Banksy’s Anti-Capitalist ‘Dismaland’ Gives Seaside Town a $30 Million Boost

Britain’s Weston-super-Mare finds itself in the midst of an unexpected art windfall.

via wikimedia commons user Abigal Owen Curator

Victoria Upward, who manages an Italian restaurant in the British seaside town of Weston-super-Mare, says her clientele has changed considerably since last year.

“Traditionally, we would have small families or coach trips," she told BBC. "But we've had Americans, Germans, hipsters, new age travellers, you name it."

There are also more of them. Reservations for the Italian eatery have been booked every night.

Upward’s isn’t the only Weston-super-Mare establishment doing particularly well since August 20. The local trade association announced this week that the town has brought in an additional $30.4 million (£20 million) since the internationally famous street artist Banksy opened his “Dismaland” exhibit there last month. That’s nearly three times the board’s previous estimates.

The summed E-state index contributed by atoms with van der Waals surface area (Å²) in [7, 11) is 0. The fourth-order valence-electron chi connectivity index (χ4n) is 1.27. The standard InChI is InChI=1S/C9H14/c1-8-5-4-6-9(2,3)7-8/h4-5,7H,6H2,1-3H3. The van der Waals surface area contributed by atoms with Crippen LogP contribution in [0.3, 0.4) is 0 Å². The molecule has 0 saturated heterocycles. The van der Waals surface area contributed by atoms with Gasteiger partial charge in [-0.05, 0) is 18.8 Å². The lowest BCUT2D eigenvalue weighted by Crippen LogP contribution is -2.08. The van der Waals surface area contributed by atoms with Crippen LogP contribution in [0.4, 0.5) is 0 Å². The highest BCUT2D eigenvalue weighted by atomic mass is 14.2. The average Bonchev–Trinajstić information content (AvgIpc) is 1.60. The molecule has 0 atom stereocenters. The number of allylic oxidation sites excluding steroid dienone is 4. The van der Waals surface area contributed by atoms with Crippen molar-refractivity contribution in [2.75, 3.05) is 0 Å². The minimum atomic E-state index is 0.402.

Dismaland, a less-than-cheery take on Disneyland (and the capitalist system it represents), features irreverent art by Banksy and others. BBC reports that an estimated 150,000 visitors have traveled to the formerly abandoned beach attraction that houses the exhibit since it opened. The temporary installation will close this coming Sunday.

via wikimedia commons user Florent Darrault

Hotels and bed and breakfasts—which might otherwise be half-full in September—have received the biggest boon. But many of the town’s residents have become entrepreneurial, charging up to $7.60 for makeshift parking spots. That’s nearly twice the park’s $4.50 entry fee.

“Everyone,” BBC writes, “has noted the irony of the anti-capitalist art show boosting business.”

via wikimedia commons user Florent Darrault